(Natural News) A decade long study by researchers from Johns Hopkins University, the results of which were published in the Journal of Nutrition last month, offers new hope for the prevention of an incurable disease that claims close to half a million lives annually.
The 2013 Global Burden of Disease study found that each year, over 595,000 people around the world are diagnosed with interstitial lung disease (ILD), a category of illnesses which affect the interstitium, a network of tissue which expands across both lungs. ILD is incurable, and most patients will die within five years of diagnosis.
The groundbreaking Johns Hopkins study offers new hope in the prevention of this disease, however, having determined that low vitamin D levels appear to directly increase the risk of developing the lung scarring and inflammation that characterize this group of illnesses.
Low vitamin D levels linked to increased risk
As reported by Science Daily, exposure to environmental toxins like coal and asbestos, medication side effects, previous infections or certain autoimmune diseases are the direct cause of ILD in the majority of the 200,000 American patients diagnosed annually. In some cases, however, the cause of the disease cannot be determined. The research team set out to try to discover what some of these early triggers of ILD might be, with the hope that it could be prevented or treated in its earliest stages.
One of the avenues the researchers wanted to explore was the link between low vitamin D levels and the development of ILD. (Related: Another study finds vitamin D reduces risk of cancer – by 20% or more.)
“We knew that the activated vitamin D hormone has anti-inflammatory properties and helps regulate the immune system, which goes awry in ILD,” noted Erin Michos, an associate professor of medicine at the Johns Hopkins University School of Medicine, and the study’s lead author. “There was also evidence in the literature that vitamin D plays a role in obstructive lung diseases such as asthma and COPD, and we now found that the association exists with this scarring form of lung disease too.”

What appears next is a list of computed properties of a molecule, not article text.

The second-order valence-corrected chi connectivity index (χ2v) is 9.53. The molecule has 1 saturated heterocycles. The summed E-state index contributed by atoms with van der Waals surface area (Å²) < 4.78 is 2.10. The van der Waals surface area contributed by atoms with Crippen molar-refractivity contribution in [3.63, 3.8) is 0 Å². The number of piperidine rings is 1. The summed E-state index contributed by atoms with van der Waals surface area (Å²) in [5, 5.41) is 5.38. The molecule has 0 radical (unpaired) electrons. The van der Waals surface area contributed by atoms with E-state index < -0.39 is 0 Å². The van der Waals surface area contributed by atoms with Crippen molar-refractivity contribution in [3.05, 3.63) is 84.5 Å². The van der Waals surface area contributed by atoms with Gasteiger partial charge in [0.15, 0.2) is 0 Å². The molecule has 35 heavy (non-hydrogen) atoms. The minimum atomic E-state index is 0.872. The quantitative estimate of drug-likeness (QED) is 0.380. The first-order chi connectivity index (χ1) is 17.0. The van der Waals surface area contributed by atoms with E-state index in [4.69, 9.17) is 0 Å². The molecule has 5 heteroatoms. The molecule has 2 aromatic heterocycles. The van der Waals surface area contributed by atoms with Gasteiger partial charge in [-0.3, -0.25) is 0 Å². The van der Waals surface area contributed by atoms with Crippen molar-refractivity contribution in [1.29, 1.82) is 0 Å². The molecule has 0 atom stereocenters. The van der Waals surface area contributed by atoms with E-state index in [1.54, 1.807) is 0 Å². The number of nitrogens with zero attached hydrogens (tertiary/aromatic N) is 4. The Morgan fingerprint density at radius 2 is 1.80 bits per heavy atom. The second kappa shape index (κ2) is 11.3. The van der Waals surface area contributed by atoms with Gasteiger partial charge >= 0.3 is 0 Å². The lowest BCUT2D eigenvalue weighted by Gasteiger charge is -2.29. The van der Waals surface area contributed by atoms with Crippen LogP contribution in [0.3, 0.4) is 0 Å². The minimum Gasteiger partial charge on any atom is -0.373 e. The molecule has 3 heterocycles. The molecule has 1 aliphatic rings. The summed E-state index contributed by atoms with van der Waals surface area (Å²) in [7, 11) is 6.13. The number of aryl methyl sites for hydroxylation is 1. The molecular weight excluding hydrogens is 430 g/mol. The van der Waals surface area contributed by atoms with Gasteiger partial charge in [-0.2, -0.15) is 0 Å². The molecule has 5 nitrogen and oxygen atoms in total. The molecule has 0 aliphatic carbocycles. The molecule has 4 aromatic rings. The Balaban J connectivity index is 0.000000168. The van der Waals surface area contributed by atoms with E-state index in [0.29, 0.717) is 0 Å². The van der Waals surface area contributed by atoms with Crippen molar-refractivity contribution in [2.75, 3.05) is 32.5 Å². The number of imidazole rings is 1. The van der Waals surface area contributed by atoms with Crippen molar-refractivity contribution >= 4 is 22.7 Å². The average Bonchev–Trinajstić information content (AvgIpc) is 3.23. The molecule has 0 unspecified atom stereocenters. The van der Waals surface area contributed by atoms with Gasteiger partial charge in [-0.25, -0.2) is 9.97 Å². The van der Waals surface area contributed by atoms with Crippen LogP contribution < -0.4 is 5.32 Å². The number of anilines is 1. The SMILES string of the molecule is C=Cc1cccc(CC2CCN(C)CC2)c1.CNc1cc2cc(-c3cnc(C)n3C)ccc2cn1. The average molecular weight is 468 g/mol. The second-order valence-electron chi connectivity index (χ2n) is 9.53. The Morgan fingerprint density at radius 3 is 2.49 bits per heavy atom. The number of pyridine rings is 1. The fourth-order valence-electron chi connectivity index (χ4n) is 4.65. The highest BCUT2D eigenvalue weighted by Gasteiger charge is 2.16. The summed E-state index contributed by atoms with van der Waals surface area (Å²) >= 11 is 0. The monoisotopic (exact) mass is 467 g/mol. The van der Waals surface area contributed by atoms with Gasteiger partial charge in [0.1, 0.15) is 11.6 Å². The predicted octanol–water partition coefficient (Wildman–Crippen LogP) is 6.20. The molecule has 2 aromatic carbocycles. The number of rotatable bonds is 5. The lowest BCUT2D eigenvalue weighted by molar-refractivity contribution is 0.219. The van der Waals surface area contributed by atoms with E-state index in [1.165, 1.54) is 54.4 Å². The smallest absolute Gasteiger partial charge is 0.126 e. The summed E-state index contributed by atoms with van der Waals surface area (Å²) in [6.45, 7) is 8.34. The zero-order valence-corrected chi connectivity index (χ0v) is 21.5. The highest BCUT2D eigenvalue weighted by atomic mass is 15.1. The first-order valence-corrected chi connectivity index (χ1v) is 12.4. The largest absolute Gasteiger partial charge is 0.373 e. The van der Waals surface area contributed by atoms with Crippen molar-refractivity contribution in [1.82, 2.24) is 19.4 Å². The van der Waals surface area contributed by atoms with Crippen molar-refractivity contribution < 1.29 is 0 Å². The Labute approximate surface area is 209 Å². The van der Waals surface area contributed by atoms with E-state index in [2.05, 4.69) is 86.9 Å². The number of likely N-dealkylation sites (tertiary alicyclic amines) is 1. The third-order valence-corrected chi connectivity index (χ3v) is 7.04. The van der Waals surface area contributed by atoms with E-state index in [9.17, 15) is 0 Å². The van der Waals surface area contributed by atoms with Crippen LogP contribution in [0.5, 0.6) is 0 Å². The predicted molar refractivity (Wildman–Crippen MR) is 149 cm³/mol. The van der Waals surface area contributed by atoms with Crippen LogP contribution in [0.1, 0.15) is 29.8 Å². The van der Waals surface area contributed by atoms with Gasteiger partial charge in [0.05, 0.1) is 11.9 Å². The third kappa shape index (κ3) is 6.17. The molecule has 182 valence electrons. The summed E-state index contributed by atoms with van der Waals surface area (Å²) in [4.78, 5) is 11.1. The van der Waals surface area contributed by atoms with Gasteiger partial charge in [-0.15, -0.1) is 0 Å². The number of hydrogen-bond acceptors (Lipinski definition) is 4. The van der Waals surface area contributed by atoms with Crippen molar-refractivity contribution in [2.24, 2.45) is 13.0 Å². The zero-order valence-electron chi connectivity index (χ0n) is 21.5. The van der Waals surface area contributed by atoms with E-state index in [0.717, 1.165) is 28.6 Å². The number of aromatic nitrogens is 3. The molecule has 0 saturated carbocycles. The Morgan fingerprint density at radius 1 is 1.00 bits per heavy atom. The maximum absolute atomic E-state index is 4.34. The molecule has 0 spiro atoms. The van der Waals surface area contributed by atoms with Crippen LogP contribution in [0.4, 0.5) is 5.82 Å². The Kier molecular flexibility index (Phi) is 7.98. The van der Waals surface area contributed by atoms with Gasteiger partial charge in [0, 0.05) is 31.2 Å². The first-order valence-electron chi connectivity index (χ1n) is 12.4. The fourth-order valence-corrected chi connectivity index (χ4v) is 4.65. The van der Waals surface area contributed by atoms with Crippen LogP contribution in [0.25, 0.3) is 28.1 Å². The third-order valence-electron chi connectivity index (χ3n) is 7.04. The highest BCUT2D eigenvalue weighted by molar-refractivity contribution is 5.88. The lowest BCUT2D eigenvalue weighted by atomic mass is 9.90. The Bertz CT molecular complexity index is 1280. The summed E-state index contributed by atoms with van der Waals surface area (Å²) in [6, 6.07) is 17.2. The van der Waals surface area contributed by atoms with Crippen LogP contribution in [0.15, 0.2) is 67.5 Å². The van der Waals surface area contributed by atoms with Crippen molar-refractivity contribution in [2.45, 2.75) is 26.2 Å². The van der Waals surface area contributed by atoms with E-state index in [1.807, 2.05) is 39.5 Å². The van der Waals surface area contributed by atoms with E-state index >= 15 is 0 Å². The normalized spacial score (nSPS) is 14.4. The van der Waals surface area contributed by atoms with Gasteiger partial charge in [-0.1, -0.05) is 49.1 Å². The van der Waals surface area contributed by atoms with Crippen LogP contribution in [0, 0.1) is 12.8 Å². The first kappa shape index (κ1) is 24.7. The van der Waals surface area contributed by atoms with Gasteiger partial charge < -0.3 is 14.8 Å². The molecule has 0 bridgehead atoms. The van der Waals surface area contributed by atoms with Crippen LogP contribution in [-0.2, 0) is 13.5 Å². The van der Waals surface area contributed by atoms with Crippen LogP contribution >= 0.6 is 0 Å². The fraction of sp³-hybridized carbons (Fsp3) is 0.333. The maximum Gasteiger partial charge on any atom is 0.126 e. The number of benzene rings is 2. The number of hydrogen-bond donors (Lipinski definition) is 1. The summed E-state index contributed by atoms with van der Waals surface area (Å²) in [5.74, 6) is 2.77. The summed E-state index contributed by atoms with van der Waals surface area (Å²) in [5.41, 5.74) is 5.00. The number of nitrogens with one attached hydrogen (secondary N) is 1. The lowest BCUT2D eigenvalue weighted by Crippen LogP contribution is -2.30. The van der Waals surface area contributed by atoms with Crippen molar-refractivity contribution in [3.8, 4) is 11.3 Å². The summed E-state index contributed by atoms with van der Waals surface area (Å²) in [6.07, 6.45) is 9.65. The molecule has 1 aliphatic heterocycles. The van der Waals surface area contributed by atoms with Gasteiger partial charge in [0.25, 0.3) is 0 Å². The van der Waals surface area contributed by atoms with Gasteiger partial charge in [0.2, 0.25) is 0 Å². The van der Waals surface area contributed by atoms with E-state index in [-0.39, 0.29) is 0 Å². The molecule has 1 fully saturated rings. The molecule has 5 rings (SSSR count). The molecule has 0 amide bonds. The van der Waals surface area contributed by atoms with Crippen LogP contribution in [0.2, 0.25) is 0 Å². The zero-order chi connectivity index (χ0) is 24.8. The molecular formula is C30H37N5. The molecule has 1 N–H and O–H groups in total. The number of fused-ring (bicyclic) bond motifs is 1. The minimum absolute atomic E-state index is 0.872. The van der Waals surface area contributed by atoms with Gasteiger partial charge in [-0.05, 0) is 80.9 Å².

The researchers obtained the information for their research from the Multi-Ethnic Study of Atherosclerosis (MESA), a 10-year study which gathered information from 6,814 participants recruited between 2000 and 2002. At the start of the study, blood samples were taken, with vitamin D levels being one of the recorded measurements.
For the purposes of the study, all those with levels below 20 nanograms per milliliter (2,051 people) were considered to be vitamin D deficient. Levels of between 20 and 30 nanograms per milliliter were labeled “intermediate,” and participants with levels in excess of 30 nanograms per milliliter were found to be at recommended levels. (Related: Vitamin D myths, facts and statistics.)
CT scans of the heart showing incidental and partial views of the lungs were obtained at the outset of the study for all participants, and a decade later, 2,668 participants underwent full CT scans examined by radiologists for the presence of scar tissue or other abnormalities.
Science Daily reveals the results:
The vitamin D-deficient participants had a larger volume, on average (about 2.7 centimeters cubed), of bright spots in the lung suggestive of damaged lung tissue, compared with those with adequate vitamin D levels. These differences were seen after adjusting for age and lifestyle risk factors of lung disease including current smoking status, pack years of smoking, physical inactivity or obesity.
When looking at the data from the full lung scans, the researchers said those with deficient or intermediate vitamin D levels were also 50 to 60 percent more likely to have abnormalities on their full lung scans suggestive of early signs of interstitial lung disease, compared with those with optimal vitamin D levels.
While the researchers stress the need for further studies to confirm their findings, it would seem that boosting vitamin D levels can go a long way towards warding off ILD and other lung conditions. Vitamin D levels can be boosted by spending at least 15 minutes a day in direct sunlight, or by increasing the consumption of fatty fish and fortified dairy products.
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